econ chapter 26
Terms in this set (25)
decisions are made by Congress and the president
Monetary policy is made by
the Federal Reserve System.
A central bank has many functions:
1. A central bank is a "banker's bank." It serves as a bank where commercial banks maintain their own reserves.
2. It performs service functions for commercial banks- Transferring funds and checks between various commercial banks in the banking system.
3. It typically serves as the major bank for the central government.
4. It buys and sells foreign currencies and generally assists in the completion of financial transactions with other countries.
5. It serves as a "lender of last resort" that helps banking institutions in financial distress.
6. It is concerned with the stability of the banking system and the money supply, which we know results from loan decisions of a bank.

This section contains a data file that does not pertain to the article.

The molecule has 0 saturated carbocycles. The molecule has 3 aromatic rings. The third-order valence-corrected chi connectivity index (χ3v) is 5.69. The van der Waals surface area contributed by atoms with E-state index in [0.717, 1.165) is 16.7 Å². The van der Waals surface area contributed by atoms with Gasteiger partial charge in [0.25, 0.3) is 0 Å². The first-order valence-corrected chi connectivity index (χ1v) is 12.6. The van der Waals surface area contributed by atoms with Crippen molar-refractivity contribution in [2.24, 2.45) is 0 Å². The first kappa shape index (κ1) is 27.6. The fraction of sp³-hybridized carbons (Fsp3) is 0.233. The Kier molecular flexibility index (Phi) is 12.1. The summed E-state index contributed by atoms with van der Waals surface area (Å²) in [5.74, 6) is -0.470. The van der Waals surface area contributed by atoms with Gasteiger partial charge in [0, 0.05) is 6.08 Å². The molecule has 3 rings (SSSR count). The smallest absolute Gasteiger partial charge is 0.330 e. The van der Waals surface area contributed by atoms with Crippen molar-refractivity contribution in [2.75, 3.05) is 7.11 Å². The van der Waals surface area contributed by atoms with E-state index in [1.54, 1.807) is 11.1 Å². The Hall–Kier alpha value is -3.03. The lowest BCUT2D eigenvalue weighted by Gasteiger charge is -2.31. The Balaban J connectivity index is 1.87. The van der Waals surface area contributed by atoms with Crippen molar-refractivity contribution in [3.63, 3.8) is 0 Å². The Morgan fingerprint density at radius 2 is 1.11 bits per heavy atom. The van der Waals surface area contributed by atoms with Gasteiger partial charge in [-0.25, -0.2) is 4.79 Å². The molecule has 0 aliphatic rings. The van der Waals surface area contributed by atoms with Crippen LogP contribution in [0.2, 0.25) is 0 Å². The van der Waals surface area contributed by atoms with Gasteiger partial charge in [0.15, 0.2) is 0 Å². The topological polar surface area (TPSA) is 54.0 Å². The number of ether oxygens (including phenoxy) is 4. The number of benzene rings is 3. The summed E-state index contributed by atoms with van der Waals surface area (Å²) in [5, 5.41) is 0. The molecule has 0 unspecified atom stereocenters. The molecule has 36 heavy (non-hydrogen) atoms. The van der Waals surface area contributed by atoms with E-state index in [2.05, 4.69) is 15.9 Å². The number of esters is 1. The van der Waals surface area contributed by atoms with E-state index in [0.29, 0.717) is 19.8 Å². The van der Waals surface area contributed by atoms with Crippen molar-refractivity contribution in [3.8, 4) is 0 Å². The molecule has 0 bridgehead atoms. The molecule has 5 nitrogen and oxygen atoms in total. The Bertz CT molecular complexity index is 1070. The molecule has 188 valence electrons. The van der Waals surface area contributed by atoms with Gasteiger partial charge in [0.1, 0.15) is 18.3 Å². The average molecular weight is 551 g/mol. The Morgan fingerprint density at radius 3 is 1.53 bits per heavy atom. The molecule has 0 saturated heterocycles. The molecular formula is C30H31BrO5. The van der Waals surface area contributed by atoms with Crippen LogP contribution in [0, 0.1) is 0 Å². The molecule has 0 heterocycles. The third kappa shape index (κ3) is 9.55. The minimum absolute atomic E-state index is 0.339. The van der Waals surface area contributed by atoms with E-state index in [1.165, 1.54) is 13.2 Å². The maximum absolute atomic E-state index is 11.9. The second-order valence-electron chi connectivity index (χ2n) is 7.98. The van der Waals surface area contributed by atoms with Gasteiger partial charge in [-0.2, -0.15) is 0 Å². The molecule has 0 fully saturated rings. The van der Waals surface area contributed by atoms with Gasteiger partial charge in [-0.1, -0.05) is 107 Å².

In the United States, the central bank is 12 institutions, spread all over the country, closely tied together and collectively called the
Federal Reserve System.
The Fed has three major methods to control the supply of money:
Open market operations
2. Change reserve requirements.
3. Change its discount rate.
Of these three tools, the Fed uses open market operations the most.
Open market operations
involve the purchase and sale of government securities by the Federal Reserve System.
Open market operations are the most important method the Fed uses to change the supply of money.
1. It can be implemented quickly and cheaply—the Fed merely calls an agent who buys or sells bonds.
2. It can be done quietly, without a lot of political debate or a public announcement.